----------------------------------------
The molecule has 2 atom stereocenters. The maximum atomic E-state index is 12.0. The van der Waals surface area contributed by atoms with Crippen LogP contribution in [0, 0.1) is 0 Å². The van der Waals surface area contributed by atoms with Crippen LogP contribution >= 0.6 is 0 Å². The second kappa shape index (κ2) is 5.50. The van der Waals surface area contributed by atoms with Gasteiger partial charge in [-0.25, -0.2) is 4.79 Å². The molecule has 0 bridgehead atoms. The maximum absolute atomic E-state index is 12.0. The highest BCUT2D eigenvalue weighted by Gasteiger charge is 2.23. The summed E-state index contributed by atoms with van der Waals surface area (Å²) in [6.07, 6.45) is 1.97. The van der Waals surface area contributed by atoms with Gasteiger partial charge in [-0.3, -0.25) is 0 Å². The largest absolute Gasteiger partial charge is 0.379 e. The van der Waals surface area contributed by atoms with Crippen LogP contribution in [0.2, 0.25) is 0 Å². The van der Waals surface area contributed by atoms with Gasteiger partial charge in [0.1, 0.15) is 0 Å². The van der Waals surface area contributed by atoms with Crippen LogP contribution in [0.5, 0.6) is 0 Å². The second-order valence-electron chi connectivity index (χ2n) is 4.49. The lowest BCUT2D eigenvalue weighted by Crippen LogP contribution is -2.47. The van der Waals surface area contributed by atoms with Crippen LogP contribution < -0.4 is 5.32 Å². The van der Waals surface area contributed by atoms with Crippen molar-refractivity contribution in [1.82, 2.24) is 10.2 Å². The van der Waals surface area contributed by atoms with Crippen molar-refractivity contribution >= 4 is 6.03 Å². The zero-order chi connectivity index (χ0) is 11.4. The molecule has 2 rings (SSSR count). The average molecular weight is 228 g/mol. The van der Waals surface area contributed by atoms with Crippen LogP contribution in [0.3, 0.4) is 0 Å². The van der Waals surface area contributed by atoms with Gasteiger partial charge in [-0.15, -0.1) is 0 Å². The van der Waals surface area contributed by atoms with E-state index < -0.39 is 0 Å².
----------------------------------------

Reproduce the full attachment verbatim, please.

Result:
The molecule has 2 atom stereocenters. The maximum atomic E-state index is 12.0. The van der Waals surface area contributed by atoms with Crippen LogP contribution in [0, 0.1) is 0 Å². The van der Waals surface area contributed by atoms with Crippen LogP contribution >= 0.6 is 0 Å². The second kappa shape index (κ2) is 5.50. The van der Waals surface area contributed by atoms with Gasteiger partial charge in [-0.25, -0.2) is 4.79 Å². The molecule has 0 bridgehead atoms. The maximum absolute atomic E-state index is 12.0. The highest BCUT2D eigenvalue weighted by Gasteiger charge is 2.23. The summed E-state index contributed by atoms with van der Waals surface area (Å²) in [6.07, 6.45) is 1.97. The van der Waals surface area contributed by atoms with Gasteiger partial charge in [-0.3, -0.25) is 0 Å². The largest absolute Gasteiger partial charge is 0.379 e. The van der Waals surface area contributed by atoms with Crippen LogP contribution in [0.2, 0.25) is 0 Å². The van der Waals surface area contributed by atoms with Gasteiger partial charge in [0.1, 0.15) is 0 Å². The van der Waals surface area contributed by atoms with Crippen LogP contribution in [0.5, 0.6) is 0 Å². The second-order valence-electron chi connectivity index (χ2n) is 4.49. The lowest BCUT2D eigenvalue weighted by Crippen LogP contribution is -2.47. The van der Waals surface area contributed by atoms with Crippen LogP contribution < -0.4 is 5.32 Å². The van der Waals surface area contributed by atoms with Crippen molar-refractivity contribution in [1.82, 2.24) is 10.2 Å². The van der Waals surface area contributed by atoms with Crippen molar-refractivity contribution >= 4 is 6.03 Å². The zero-order chi connectivity index (χ0) is 11.4. The molecule has 2 rings (SSSR count). The average molecular weight is 228 g/mol. The van der Waals surface area contributed by atoms with Crippen LogP contribution in [0.3, 0.4) is 0 Å². The van der Waals surface area contributed by atoms with Gasteiger partial charge in [-0.15, -0.1) is 0 Å². The van der Waals surface area contributed by atoms with E-state index < -0.39 is 0 Å².